The Tribeca Film Institute has awarded “Human Terrain” and “The Burning Season” with grants totaling $150,000 from the TFI Sloan Filmmaker Fund.
The grants are made in a partnership with the Alfred P. Sloan Foundation. The awards are aimed at providing filmmakers with funding and professional guidance to support innovative and compelling films that offer a fresh take on science, mathematics and technology.
“The Burning Season” is directed by Claire McCarthy; written and produced by Jenny Halper; and produced by Kate Sharp. The story centers on primatologist who brings her daughter to a remote region of Madagascar, where her determination to save endangered lemurs puts their relationship — and safety — at risk.
The film is based on Laura Van Den Berg’s short story “What the World Will Look Like When All the Water Leaves Us.”
“Human Terrain” is directed and produced by Parisa Barani, and written by Jennifer Blackmer. It focuses on an American anthropologist working in Iraq for the Human Terrain System, a military initiative that embeds social scientists in combat units. The American is accused of treason for befriending an Iraqi woman and helping her survive.
The awards jury included producer Caroline Baron (“Mozart in the Jungle”), Dr. Heather Berlin, Jeanne Garbarino of the Rockefeller University, director and producer Alex Gibney (“Going Clear: Scientology and the Prison Of Belief”), producer Lawrence Mattis (“Vanishing on 7th Street”), actress Rose McGowan (“Charmed”) and Laura Snyder, author of “The Philosophical Breakfast Club.”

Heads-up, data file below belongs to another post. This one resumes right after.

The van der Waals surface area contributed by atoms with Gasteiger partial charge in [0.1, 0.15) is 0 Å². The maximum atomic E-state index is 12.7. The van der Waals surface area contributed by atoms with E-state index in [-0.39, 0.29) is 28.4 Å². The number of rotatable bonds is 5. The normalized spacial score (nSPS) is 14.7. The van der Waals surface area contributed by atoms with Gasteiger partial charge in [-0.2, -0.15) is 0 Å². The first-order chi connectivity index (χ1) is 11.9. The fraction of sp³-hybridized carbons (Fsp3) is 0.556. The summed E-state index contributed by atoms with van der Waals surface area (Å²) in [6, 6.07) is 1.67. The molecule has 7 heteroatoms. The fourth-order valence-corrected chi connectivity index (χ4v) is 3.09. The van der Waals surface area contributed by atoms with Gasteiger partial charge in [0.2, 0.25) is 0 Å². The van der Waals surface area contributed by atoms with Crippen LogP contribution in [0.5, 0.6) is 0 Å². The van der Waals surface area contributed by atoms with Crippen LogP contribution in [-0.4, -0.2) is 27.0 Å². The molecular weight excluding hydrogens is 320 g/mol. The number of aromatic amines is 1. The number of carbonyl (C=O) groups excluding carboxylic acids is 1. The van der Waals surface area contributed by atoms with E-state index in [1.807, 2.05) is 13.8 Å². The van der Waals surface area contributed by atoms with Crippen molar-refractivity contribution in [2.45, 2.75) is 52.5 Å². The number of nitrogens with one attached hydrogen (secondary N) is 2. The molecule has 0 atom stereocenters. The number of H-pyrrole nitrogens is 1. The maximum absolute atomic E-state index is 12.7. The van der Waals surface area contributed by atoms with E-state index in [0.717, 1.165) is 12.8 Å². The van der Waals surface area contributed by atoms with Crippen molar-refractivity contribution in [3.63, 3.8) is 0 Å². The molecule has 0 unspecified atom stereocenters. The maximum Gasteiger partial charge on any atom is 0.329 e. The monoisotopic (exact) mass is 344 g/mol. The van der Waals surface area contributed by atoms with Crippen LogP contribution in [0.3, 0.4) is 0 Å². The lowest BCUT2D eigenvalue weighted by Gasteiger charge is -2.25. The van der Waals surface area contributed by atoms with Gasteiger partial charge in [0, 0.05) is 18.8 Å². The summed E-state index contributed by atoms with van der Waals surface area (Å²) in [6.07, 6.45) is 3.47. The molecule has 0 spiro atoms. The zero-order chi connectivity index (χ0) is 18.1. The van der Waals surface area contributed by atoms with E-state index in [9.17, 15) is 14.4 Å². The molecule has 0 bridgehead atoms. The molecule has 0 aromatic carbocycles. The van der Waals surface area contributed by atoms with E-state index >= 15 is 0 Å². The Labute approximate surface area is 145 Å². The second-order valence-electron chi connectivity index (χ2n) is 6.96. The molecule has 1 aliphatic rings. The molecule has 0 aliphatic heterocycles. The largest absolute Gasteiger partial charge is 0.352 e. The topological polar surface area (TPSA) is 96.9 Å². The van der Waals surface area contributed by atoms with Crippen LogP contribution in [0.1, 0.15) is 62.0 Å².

Past grantees of the TFI Sloan Filmmaker Fund include “Picking Cotton,” “Experimenter,” “Computer Chess,” “A Birder’s Guide to Everything” and “The Imitation Game,” which won an Academy Award for adapted screenplay.
This year’s two winners will be honored at a “Sloan Works-in-Progress Readings and Cocktail” event on April 22 at which actors will read excerpts from the TFI/Sloan-funded films currently in development. The Alfred P. Sloan Foundation will also host a screening on Friday of 2015 TFI Sloan Filmmaker Fund grantee “The Man Who Knew Infinity” at the Regal Cinemas Battery Park.
“The story of ‘The Human Terrain’ and the friendship at the heart of it will open minds to the complexities of our problematic role in the Middle East and the so-called War on Terror,” said Blackmer. “I wrote the script to encourage us to think of the Other as human, too, on their own inexplicable journey through their own personal terrain.”
“Our film explores collisions between East and West, the academic world and the military, and the contentious issue of a woman’s choice to veil as an expression of her faith,” said Barani.